(NewsUSA) – When it comes to telecommunications, experts agree that Africa is the new “it” continent for growth. If you’re a little rusty on exactly what telecom means, it translates to big bucks for companies like Belgium-based Artilium PLC, which provide software solutions for data and wireless companies that want to help Africa get better connected.
“International investors from the enterprise cloud, hosting and data center spaces, are targeting the African fixed infrastructure market and will compete with mobile tower infrastructure providers in the coming years,” predicted one telecom banker, who was attending a finance and investment conference in London this month. “Major players are all battling to provide the best network coverage in Africa and challenge mobile operators by investing in terrestrial fiber.”
To expand into Africa, Artilium has partnered with Alexandria, Virginia-based Tritente Global Energy to launch Artilium-Africa. Tritente has chosen NEAH Power to supply their backup-power, energy needs.
What Each Company Brings to the Table
“Tritente is the perfect platform for Artilium to expand into Africa, which is the early stages of the data and telecom revolution,” said Bart Weijermars, chief executive officer of Artilium. “Tritente is leading $6 billion of projects in renewable energy and power transmission in sub-Saharan Africa. They can open avenues in dozens of the 52 African countries.”
State-of-the-art technology requires 24/7 clean power, regardless of whether the grid is supplying power. African grid power is not like it is in Europe or the US. NEAH’s batteries are targeted to supply backup power to Artilium-Africa’s microdata centers and Tritente’s renewable energy projects in more than 20 countries over the next few years. NEAH may generate in excess of $20 million in revenues from this partnership.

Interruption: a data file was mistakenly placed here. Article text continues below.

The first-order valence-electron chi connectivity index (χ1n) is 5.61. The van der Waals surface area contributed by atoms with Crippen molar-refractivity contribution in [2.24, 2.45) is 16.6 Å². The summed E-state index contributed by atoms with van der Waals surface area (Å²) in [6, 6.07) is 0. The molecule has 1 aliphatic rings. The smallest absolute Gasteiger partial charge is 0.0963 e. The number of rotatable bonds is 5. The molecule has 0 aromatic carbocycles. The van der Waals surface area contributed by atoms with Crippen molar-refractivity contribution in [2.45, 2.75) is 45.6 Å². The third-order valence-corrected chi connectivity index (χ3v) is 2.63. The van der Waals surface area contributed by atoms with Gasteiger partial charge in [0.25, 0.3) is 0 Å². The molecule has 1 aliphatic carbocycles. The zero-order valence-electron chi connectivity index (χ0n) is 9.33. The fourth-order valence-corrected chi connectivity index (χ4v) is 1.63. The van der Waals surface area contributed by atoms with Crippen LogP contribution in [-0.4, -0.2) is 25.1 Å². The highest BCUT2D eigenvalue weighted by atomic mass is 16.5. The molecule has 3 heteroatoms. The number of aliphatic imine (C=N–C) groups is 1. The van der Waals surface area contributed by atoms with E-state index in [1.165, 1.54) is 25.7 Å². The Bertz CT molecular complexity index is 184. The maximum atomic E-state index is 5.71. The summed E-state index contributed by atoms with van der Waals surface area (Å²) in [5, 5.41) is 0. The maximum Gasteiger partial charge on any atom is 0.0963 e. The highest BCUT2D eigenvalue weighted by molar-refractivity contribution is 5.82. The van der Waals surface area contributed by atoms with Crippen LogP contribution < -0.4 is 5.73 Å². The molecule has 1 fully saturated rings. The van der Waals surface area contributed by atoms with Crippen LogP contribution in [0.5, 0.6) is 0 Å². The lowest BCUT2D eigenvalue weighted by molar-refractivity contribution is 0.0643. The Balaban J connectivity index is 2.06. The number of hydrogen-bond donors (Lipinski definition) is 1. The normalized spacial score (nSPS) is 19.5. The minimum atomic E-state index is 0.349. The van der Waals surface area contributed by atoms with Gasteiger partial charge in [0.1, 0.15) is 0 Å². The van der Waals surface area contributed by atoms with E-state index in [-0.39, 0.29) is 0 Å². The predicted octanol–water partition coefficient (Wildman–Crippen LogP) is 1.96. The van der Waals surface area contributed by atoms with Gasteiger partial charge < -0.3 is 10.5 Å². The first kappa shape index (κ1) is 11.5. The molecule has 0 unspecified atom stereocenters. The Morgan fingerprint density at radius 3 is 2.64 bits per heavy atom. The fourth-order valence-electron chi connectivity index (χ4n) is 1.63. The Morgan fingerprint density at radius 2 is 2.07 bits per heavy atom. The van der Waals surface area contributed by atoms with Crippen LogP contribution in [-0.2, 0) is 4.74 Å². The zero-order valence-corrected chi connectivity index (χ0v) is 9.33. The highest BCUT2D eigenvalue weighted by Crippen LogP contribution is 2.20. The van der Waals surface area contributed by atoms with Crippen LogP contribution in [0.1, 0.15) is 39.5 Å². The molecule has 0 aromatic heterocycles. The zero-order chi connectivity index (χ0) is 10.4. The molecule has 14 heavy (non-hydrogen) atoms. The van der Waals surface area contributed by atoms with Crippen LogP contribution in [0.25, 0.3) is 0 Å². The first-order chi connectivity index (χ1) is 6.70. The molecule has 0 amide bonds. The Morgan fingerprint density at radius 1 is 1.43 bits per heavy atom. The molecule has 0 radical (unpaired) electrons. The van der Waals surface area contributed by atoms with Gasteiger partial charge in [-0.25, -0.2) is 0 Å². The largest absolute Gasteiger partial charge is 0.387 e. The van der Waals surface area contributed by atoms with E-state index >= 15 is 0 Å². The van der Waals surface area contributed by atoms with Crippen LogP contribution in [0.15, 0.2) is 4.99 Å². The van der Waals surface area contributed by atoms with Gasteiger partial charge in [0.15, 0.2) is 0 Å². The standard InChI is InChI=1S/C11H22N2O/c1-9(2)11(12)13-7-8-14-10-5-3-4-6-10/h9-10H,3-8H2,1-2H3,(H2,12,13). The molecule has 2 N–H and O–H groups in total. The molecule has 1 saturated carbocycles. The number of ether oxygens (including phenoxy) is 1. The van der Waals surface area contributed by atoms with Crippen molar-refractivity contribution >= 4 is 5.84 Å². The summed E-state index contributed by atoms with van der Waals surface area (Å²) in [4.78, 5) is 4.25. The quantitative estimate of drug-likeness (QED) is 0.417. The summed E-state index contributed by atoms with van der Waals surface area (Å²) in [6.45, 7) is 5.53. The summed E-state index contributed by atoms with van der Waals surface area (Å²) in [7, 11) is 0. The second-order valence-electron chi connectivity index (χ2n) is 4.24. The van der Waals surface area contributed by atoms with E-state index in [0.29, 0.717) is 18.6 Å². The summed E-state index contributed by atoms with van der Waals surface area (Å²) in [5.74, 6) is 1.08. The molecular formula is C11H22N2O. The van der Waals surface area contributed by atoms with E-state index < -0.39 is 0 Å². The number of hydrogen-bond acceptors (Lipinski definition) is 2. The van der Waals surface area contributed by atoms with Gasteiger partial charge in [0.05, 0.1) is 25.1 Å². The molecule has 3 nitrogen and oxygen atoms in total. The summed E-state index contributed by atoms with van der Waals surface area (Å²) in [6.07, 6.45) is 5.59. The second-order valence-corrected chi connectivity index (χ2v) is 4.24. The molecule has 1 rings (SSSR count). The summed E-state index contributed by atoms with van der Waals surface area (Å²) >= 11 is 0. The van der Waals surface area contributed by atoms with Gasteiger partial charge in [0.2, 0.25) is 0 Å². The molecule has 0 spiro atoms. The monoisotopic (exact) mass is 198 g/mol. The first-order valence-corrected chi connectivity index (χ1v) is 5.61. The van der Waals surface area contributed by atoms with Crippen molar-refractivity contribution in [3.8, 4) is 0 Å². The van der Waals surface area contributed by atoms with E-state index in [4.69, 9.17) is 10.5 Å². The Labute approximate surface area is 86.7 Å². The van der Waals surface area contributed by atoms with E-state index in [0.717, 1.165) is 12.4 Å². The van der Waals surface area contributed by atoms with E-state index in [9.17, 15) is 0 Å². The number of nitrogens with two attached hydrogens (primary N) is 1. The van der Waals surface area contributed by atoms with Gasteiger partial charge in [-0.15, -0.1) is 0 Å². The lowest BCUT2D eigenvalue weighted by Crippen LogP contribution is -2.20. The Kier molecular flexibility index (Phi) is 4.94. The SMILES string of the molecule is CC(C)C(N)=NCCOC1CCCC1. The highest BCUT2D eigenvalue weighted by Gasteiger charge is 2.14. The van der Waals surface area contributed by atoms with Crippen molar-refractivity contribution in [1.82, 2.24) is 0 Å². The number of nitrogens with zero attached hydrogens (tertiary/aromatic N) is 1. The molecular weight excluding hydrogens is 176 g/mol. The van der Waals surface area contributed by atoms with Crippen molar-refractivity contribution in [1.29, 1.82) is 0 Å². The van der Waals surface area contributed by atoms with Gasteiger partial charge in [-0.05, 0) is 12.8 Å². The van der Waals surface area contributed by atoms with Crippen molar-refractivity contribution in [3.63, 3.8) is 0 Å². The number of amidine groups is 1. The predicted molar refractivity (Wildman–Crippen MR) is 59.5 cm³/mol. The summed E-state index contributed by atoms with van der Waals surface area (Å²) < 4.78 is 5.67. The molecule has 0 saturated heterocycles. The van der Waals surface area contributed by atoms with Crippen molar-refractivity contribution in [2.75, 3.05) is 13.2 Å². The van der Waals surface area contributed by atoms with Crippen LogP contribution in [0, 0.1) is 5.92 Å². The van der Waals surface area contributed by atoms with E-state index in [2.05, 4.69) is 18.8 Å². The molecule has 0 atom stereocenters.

The significance of this joint venture is that NEAH’s PowerChip batteries offer six times more power than traditional batteries. In addition, with this new technology, NEAH says jobs will be created in the U.S., while at the same time, providing a better quality of life in Africa.
“We chose NEAH because their next-generation energy storage system is powerful, cost effective and compatible with Tritente’s $6 billion plan to deploy renewable energy in Africa and to bring the Artilium-Africa solution to every African mobile operation, educational institution, government entities and every cell phone holder,” said Paul Delkaso, chief executive officer of Tritente and managing partner of Artilium-Africa.
Analysts closely watching the explosion of the telecom industry in Africa agree.
“It’s a really vibrant time for investment into African broadband infrastructure,” said one senior adviser attending the event. “Numerous international internet backbone projects are springing up, connecting the African continent.”